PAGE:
The end result is this:

That’s tracks the number of browser tabs I have open: I generally keep the graph more zoomed in than that, but that’s my progress over the last year and a half, with a few short breaks (each time ending up with a number of tabs that has skyrocketed back up, but that’s fine: more for me to read.)

Importantly:

  1. This tracks open tabs, as opposed to anything to do with reading. The -2/day rate means that I must close two tabs per day, not read two per day. If there is anything I end up deciding I don’t actually want to read (and there is a fair amount of that) I just close it. Not only without any guilt, but with the pleasure of getting to mark off a tab without doing much work.
  2. This tracks the total number of tabs, not individual tabs. A rate of -2/day doesn’t mean “read two things each day”: it means “read two more things each day than the number you open”. It’s not unusual for me to read thirty or forty tabs in a given day, but to still end up with only two or so less tabs open total. That’s great too: I read a lot, and I feel no rush to read any given thing.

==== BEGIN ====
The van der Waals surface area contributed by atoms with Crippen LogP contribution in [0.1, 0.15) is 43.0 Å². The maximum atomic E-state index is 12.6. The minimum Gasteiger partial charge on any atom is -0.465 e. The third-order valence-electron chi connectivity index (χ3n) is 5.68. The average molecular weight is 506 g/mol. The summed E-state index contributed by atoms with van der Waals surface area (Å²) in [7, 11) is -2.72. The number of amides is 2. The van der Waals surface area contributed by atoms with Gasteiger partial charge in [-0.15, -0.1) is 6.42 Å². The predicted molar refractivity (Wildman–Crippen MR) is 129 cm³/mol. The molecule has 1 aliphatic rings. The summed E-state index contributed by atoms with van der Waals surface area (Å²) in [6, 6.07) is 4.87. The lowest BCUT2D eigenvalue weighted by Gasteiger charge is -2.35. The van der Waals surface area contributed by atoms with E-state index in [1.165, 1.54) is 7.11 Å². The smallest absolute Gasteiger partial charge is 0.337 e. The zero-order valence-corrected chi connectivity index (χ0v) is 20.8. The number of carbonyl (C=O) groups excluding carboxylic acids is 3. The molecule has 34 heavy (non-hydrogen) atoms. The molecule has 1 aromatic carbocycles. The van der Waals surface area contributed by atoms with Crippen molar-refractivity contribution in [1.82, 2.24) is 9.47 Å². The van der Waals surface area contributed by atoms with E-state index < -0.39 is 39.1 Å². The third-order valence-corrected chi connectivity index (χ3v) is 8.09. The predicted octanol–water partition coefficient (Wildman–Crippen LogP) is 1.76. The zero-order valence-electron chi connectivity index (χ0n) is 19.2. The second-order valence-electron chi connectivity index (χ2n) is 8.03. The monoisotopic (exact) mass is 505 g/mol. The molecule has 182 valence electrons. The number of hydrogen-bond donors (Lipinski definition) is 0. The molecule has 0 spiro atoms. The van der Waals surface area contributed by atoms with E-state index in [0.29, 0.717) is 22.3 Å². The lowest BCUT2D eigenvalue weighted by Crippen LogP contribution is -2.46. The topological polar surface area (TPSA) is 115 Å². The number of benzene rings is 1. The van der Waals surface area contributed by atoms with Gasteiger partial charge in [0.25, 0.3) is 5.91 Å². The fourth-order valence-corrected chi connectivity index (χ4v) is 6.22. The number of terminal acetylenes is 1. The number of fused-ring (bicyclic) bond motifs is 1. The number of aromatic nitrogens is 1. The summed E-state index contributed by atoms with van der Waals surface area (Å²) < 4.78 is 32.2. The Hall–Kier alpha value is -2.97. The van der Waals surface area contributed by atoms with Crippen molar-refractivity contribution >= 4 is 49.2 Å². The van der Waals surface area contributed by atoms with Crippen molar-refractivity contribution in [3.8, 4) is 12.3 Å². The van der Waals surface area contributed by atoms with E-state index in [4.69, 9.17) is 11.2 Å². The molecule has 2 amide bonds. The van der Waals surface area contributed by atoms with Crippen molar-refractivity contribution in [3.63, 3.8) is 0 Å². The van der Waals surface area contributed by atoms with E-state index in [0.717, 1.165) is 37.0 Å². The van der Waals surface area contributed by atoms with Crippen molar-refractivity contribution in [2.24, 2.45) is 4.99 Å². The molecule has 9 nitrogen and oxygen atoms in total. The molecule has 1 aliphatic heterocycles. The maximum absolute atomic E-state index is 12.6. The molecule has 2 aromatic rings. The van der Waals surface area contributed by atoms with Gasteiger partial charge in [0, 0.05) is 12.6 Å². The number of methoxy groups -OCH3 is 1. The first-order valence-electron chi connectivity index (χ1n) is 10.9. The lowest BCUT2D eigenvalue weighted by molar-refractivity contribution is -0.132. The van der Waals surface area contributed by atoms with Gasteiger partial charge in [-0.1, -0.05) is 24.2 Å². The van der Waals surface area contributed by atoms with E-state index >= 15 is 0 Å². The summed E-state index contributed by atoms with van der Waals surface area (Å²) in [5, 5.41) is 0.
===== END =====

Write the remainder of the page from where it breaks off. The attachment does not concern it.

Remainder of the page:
The feeling of never being rushed to read anything in particular, but always be making incremental progress, is really great. I know that I won’t get buried under an avalanche of tabs, like I would if I didn’t have this goal. (See on the graph, for instance, how many tabs I added in the span of a month or two on the occasions I paused the goal for a bit.)

And yes—the fact that I don’t have any pressure on me to read specifically the older tabs means that I have some number that have been open a while: looking at my log of open tabs, I find that I have 5 tabs that have remained open since May 2017. But so what? I’ll get to them and either read them or close them at some point, and until then they aren’t doing any harm. (At least not more harm than any other tab!)

Having 1000+ open tabs is a bit of a superpower: I am never at a loss for what to read! And with the Tree Style Tabs browser extension, they are organized and easily accessible.

Tree Style Tabs is really the secret sauce that makes this all work: if my tabs were organized linearly across the top of my screen like they are without Tree Style Tabs I almost certainly couldn’t do things the way I do. Tree Style Tabs makes tabs be an organizational system as good as any other, and better than most: even things like Pocket end up as a linear list. It may be theoretically possible to add tags or whatnot, but in practice: a) you don’t; and b) it would be a major investment of effort to tag each and every one.